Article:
By Shreyashi Sanyal
(Reuters) – Wall Street’s main indexes rose for the first time in four sessions on Wednesday, following a report that the United States and China were moving closer to signing a ‘phase-one’ trade deal.
Washington and Beijing are getting close to agreeing on the amount of tariffs to be rolled back, Bloomberg reported, a day after comments from President Donald Trump and Commerce Secretary Wilbur Ross dampened hopes of a possible near-term agreement.
A record run for the three main indexes, fueled by optimism on trade, came to a halt at the end of last week as political risks heightened between the two countries over Hong Kong.
“China and United States are playing a game of poker,” said Mark Grant, chief global strategist at B. Riley FBR Inc.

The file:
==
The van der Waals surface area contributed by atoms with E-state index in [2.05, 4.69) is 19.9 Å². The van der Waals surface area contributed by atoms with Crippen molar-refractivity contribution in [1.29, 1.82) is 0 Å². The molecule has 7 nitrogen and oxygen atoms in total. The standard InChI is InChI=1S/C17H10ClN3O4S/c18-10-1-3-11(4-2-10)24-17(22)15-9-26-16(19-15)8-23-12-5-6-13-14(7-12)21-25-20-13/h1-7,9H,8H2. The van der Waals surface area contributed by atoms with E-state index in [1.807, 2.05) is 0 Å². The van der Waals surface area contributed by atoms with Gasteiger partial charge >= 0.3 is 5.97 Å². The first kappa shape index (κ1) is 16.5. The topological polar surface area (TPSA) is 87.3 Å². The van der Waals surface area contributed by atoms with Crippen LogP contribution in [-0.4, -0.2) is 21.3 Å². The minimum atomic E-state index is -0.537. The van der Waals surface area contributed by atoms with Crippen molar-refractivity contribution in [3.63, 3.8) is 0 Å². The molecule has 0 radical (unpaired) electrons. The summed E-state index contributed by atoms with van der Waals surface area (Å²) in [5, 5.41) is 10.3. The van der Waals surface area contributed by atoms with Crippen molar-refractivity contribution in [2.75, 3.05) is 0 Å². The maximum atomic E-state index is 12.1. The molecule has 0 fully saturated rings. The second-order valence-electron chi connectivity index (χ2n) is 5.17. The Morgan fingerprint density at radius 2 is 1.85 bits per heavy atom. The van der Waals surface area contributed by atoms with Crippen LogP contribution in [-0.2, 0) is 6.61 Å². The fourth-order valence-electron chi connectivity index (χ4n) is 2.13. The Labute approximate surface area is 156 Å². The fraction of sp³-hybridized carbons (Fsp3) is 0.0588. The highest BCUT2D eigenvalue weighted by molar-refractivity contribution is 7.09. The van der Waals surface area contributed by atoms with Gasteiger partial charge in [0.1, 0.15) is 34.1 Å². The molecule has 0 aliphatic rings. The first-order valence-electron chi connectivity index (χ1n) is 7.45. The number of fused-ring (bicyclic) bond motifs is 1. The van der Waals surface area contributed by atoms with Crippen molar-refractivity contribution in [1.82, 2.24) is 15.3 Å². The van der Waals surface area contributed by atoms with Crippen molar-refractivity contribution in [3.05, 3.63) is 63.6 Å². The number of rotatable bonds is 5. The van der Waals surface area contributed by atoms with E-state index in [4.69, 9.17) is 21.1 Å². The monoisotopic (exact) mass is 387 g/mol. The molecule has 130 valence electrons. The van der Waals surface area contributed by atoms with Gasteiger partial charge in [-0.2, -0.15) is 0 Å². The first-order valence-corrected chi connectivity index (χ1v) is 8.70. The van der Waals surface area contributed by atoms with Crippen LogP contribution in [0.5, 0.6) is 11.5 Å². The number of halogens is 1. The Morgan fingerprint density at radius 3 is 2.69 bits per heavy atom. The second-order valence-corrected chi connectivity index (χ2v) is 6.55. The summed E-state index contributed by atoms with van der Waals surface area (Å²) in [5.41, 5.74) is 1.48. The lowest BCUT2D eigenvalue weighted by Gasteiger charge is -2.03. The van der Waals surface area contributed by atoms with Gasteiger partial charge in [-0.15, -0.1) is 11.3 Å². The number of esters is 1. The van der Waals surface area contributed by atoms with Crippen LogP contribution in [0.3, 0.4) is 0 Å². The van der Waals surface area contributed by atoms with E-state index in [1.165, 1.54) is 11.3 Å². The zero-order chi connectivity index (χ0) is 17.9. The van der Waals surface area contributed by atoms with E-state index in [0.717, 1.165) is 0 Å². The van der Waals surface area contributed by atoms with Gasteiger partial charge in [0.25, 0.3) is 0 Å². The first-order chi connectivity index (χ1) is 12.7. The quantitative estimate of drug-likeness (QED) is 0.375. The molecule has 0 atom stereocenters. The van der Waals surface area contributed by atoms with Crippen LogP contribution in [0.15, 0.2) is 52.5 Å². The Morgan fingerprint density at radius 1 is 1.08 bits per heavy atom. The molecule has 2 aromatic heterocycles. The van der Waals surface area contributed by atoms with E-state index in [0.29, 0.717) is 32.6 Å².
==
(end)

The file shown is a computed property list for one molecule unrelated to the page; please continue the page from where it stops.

“They make these comments on hopes of moving the other side and it’s difficult to figure out what the reality is, but these certainly move the market if they look more promising or less promising everyday.”
The back-and-forth on trade has also made investors wary after the final month of 2018 was the worst December on Wall Street since the Great Depression.
Tariff-exposed semiconductor companies also rose, with the Philadelphia Semiconductor index () up 1.8%. Shares of Apple Inc (O:) gained 0.7%.
Markets had a knee-jerk reaction to the ADP (NASDAQ:) National Employment Report, which showed U.S. private employers added the fewest jobs in six months in November.
At 10:06 a.m. ET the Dow Jones Industrial Average () was up 210.03 points, or 0.76%, at 27,712.84, the S&P 500 () was up 24.42 points, or 0.79%, at 3,117.62 and the Nasdaq Composite () was up 62.35 points, or 0.73%, at 8,583.
All of the 11 major S&P 500 sectors were trading higher, with energy stocks () gaining